From gorgeous coffee table books on mid-century design in sunny California to hefty academic tomes, the team at Architecture Media has had a lot of quality books come across our desks this year.
So with the year in architecture coming to a close we thought we would select some of our favourites for your perusal during the long summer break. Among them are poignant tributes to at-risk buildings and architectural styles, explorations of the Australian suburban vernacular and even a book depicting some very cute canine residents of architect-designed homes. We hope you enjoy them as much as we did.
Suburbia: The Familiar and Forgotten
by Warren Kirk (Scribe, 2018)
Documentary photographer Warren Kirk, also known as the “Westographer,” has for
his second book looked beyond Melbourne’s western suburbs to capture people and buildings across the city – from Pascoe Vale to Ormond. At once familiar and somehow other-worldly, the photos here are hard to place in time. The faded wallpaper, dusty workshops and vernacular architecture depicted could have disappeared thirty years ago, or may still live on today. And then there are the unflinching portraits of largely elderly people. From
the preacher surrounded by signs about Jesus and hell to the woman sitting alone at her kitchen table, these portraits tell a story of a suburban Melbourne that is rapidly fading in the face of rampant gentrification. Such a project could easily have descended into pastiche, but with obvious warmth and empathy, Kirk has achieved something else: an affectionate, and very real, portrait of the fading suburban condition. As actor and writer William McInnes writes in the introduction, the photos are “luminous and incandescent, like
a light bulb burning brightest just before the element goes.”
by Fiona Austin, Simon Reeves and Alison Alexander (Melbourne Books, 2018)
The rich mid-century modern heritage of Melbourne’s bayside suburb of Beaumaris took some heavy blows in 2018. First, the local council dropped a comprehensive independent heritage survey, instead going for an opt-in system in which owners have to nominate their own houses for protection. Next, a significant 1962 Chancellor and Patrick-designed house was demolished. This book, then, which celebrates the mid-century houses of one of Australia’s key modernist hotspots, could not be more timely. Thoroughly researched and featuring stunning photography, old and new, Beaumaris Modern lovingly presents some of the best examples of architecture that sprung out of those heady postwar years. It also offers insights from owners and fascinating biographical details about architects, from household names to the lesser known but no less important, including David Godsell, Robin Boyd, Ken Atkins and Eric Lyon. Together, the beauty of these houses and the testimony of those who live in them make a compelling argument for the preservation of Beaumaris’ modernist heritage.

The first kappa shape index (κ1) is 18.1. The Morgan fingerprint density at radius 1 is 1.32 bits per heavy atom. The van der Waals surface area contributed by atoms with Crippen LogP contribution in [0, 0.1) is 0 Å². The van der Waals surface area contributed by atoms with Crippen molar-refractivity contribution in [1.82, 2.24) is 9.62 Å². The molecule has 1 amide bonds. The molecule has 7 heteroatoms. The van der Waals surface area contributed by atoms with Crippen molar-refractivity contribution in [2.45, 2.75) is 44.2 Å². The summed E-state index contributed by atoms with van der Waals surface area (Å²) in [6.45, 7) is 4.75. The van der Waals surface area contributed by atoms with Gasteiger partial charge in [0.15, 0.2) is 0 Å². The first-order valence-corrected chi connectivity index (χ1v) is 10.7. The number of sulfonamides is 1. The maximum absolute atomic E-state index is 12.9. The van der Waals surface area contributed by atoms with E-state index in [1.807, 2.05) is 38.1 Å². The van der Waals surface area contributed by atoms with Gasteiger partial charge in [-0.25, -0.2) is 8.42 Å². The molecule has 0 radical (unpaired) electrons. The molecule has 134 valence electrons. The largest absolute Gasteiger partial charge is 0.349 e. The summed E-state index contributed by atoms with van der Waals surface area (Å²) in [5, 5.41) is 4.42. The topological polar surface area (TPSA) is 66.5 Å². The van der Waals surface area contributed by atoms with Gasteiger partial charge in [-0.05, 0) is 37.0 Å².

California Captured: Mid-Century Modern Architecture – Marvin Rand
By Emily Bills, Sam Lubell and Pierluigi Serraino (Phaidon, 2018)
In the middle of the twentieth century, Los Angeles was a place of untrammelled growth, optimism and, of course, good design. From those heady times until today, images of sun-drenched, innovative architecture have mythologized the Californian lifestyle and cemented LA’s position at the centre of mid-century modernism. California Captured, in presenting the work of native Angeleno photographer Marvin Rand, seeks to expand on the visual understanding of this part of the city’s architectural history. Marvin Rand, who passed away in 2009, worked as a photographer for more than five decades, capturing buildings by architects such as Welton Becket, Craig Ellwood, Edward Killingsworth and Ray and Charles Eames. A ubiquitous presence in design publications, the understated Rand, the authors note, is often ignored in discussions of Californian architectural photography. This biography and selection of stunning, largely black-and-white photographs offers a new perspective on LA’s mid-century modernist architecture.
Sydney Brutalism: Lost and Legacy Projects
by Glenn Harper (self-published, 2018)